The Timely Comics Story


THE WAR YEARS PART 2

At the beginning of 1943, in Captain America Comics #33, Captain America and Bucky announced, on the Sentinels of Liberty club page, that the war's metal shortage was such that Timely would no longer be giving away any more of the Captain America badges which new members of the Sentinels of Liberty received. Bucky suggested that the club members use their dimes to buy war savings stamps, instead. Timely then announced that for every dime their readers sent to the War Department, Timely would also send a dime. Although there's no way of knowing how much Timely's offer of matched contributions actually raised for the war effort, it was still a patriotic, and unprecedented, move.

In the summer of 1943 Timely started two more books. The first was All-Surprise, another of Timely's funny animal books. All-Surprise featured Super Rabbit, Gandy and Sourpuss, and issue #11 and Harvey Kurtzman art, but the book is otherwise unremarkable in most respects.

The second book started in the summer of 1943 was All-Select Comics. All-Select was, seemingly, another of Timely's attempts to cash in on the popularity of its star characters; it began with strips featuring Captain America, the Human Torch, and the Sub-Mariner - Timely's Big Three - and later expanded to include the Whizzer and the Destroyer. Martin Goodman's favored publishing tactic has been described as "succeeding in a market by flooding it with product," and All-Select Comics would seem to be another example of that.

Which is not to say that All-Select is not without its redeeming qualities. Issue #1 does have a "Black Widow" strip, but, alas, she did not appear in All-Select - or, indeed, in any Timely book whatsoever - again. Alex Schomburg did the covers for the first ten issues, and the book was worth it just for the covers alone (Schomburg, like too many other Golden Age talents, is mostly forgotten today, but he was quite talented, and his covers were, and remain, sui generis. And, finally, the Blonde Phantom and Miss America appeared in the final issue of All-Select - #11, with the book changing its title to Blonde Phantom with issue #12. But, on the whole, All-Select Comics is a mostly-average Timely comic, with sales to match.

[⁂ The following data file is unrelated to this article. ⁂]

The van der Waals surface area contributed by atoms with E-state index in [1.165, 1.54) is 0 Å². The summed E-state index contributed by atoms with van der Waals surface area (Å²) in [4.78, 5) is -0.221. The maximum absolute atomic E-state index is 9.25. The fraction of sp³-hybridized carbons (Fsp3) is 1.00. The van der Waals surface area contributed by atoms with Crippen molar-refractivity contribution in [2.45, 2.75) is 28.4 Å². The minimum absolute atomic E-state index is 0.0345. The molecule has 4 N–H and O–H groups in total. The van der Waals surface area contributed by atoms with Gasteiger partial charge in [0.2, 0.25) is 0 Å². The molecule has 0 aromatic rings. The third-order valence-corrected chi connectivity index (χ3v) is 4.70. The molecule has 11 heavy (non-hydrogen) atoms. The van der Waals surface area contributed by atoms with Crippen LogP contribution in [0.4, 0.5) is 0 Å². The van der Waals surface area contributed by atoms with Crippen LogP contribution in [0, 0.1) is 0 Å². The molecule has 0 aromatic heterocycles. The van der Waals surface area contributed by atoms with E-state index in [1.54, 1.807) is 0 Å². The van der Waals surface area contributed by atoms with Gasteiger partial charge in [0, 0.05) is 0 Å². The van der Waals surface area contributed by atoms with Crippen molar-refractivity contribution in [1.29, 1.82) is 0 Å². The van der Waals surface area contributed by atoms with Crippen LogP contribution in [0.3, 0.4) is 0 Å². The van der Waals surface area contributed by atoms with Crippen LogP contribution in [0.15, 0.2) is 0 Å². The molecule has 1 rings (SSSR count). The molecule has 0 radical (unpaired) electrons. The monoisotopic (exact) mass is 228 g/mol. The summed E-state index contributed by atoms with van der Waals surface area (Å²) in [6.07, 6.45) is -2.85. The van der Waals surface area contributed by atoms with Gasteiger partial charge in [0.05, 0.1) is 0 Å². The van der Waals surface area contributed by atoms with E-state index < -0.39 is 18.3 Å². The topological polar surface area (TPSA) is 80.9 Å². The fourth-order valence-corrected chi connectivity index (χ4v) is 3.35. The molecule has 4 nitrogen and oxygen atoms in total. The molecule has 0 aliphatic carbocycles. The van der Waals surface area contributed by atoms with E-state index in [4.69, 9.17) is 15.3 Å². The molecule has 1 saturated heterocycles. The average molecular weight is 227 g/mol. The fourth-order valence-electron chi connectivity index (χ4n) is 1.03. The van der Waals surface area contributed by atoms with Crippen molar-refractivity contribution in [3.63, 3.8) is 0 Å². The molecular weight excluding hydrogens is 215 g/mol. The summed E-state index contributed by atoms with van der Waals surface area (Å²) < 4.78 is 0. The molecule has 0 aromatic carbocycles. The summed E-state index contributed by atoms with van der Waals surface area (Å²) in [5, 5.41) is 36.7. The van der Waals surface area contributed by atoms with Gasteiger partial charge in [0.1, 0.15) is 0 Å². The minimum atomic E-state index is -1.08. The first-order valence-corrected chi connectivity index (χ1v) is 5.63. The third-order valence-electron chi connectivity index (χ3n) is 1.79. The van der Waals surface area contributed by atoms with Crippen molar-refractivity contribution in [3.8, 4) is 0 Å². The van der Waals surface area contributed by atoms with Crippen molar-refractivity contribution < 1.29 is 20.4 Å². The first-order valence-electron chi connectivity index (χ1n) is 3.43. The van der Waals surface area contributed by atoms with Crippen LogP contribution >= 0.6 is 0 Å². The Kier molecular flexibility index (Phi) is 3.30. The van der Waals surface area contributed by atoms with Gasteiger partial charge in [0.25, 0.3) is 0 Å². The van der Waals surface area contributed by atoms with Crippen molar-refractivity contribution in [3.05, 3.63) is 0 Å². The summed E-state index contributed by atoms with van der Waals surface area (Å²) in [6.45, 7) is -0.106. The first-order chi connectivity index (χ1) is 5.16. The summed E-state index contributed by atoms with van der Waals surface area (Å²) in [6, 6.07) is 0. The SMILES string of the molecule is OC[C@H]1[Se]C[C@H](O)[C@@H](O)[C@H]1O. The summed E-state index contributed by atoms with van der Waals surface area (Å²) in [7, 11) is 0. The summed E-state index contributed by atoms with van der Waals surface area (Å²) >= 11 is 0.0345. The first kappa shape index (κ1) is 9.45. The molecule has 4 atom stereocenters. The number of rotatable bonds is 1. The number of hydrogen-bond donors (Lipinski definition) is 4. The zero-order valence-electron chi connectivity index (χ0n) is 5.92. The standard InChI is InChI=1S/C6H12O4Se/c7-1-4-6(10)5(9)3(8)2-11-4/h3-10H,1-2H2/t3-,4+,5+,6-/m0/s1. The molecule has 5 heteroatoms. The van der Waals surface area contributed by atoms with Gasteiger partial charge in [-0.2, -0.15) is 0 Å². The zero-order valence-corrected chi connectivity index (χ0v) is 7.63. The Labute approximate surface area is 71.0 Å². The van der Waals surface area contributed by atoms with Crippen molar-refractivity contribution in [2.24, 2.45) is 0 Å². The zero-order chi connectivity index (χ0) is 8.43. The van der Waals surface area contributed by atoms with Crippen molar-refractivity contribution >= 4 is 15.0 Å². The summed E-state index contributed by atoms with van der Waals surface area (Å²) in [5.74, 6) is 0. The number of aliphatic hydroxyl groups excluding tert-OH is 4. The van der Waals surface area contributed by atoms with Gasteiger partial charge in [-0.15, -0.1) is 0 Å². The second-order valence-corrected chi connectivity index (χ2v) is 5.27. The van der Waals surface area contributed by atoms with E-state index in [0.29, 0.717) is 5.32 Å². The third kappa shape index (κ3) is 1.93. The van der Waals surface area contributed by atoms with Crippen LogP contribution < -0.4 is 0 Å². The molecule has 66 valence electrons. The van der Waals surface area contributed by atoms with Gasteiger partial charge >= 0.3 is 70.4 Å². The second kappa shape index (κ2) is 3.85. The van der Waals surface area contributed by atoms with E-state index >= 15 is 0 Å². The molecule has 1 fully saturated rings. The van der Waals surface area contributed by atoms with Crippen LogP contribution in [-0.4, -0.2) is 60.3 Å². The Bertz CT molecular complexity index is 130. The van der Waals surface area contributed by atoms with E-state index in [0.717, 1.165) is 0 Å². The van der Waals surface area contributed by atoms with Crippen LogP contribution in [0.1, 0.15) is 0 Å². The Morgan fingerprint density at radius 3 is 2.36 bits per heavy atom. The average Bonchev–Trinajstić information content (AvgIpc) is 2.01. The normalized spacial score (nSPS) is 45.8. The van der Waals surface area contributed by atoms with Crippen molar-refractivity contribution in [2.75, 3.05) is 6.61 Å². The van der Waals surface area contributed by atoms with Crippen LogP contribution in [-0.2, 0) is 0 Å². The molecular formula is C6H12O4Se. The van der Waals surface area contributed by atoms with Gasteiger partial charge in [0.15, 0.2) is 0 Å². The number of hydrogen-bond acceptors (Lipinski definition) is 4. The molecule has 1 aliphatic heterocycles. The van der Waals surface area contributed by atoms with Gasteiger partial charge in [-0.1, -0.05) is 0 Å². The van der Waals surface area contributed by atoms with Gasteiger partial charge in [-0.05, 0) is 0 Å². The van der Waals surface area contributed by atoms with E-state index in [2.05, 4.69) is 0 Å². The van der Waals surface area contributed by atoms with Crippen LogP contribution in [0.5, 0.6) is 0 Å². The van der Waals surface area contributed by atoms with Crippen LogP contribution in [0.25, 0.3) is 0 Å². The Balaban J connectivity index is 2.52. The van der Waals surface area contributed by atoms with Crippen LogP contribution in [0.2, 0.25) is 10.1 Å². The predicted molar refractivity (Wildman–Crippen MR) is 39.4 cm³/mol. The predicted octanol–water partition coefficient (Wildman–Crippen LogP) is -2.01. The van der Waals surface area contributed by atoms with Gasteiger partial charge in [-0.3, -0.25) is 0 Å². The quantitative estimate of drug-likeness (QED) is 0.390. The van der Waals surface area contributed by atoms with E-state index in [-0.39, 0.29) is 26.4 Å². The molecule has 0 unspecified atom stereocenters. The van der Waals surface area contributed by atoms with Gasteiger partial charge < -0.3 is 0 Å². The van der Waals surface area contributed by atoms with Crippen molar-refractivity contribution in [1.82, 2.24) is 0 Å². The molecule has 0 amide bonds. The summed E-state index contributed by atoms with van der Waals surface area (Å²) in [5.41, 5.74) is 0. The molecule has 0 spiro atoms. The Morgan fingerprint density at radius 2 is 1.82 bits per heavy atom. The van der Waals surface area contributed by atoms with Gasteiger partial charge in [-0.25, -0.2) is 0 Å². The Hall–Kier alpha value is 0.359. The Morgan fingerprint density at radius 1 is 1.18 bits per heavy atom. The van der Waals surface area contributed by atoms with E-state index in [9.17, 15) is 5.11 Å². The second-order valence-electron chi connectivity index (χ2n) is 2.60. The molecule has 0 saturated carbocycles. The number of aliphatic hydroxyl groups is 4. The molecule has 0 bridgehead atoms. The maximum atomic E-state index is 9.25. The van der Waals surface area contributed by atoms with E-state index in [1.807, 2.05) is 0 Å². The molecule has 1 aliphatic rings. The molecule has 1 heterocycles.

1943 and 1944, though, were years of success for Timely, as a look at the magazines it started in 1944 shows: Tessie the Typist, Funny Tunes, Amazing Comics, Comic Capers, Ideal Comics, Super Rabbit, Ziggy Pig-Silly Seal Comics, Daring Comics (the revival of Daring Mystery), Gay Comics, Mystic Comics (volume 2), Miss America Comics (which became Miss America Magazine with its second issue). That's 11 books - one less than Timely had launched from 1941 to 1943.

Timely had the money and desire to launch all these books. There were a number of reasons for this.

Despite the departure of Simon, Kirby, Lee, and some other notables to the armed services, Timely had other talents to pick up their slack: Otto Binder, Will Woolfolk, Alex Schomburg, Syd Shores, and Mike Sekowsky, among others.

There was a shortage of paper for all publishers, due to the war-time paper rationing, but Goodman's attorney, Jerry Perles, somehow managed to persuade the War Office that Timely needed as much paper during the war as it had needed before the war.

Timely dropped most of its pulps, which had never sold well, and concentrated on its comics, which were selling well.

The funny animal books were seen as being easier to do, and so Timely paid lower page rates to the writers and artists of those books, which meant that they were proportionally more profitable than superhero books.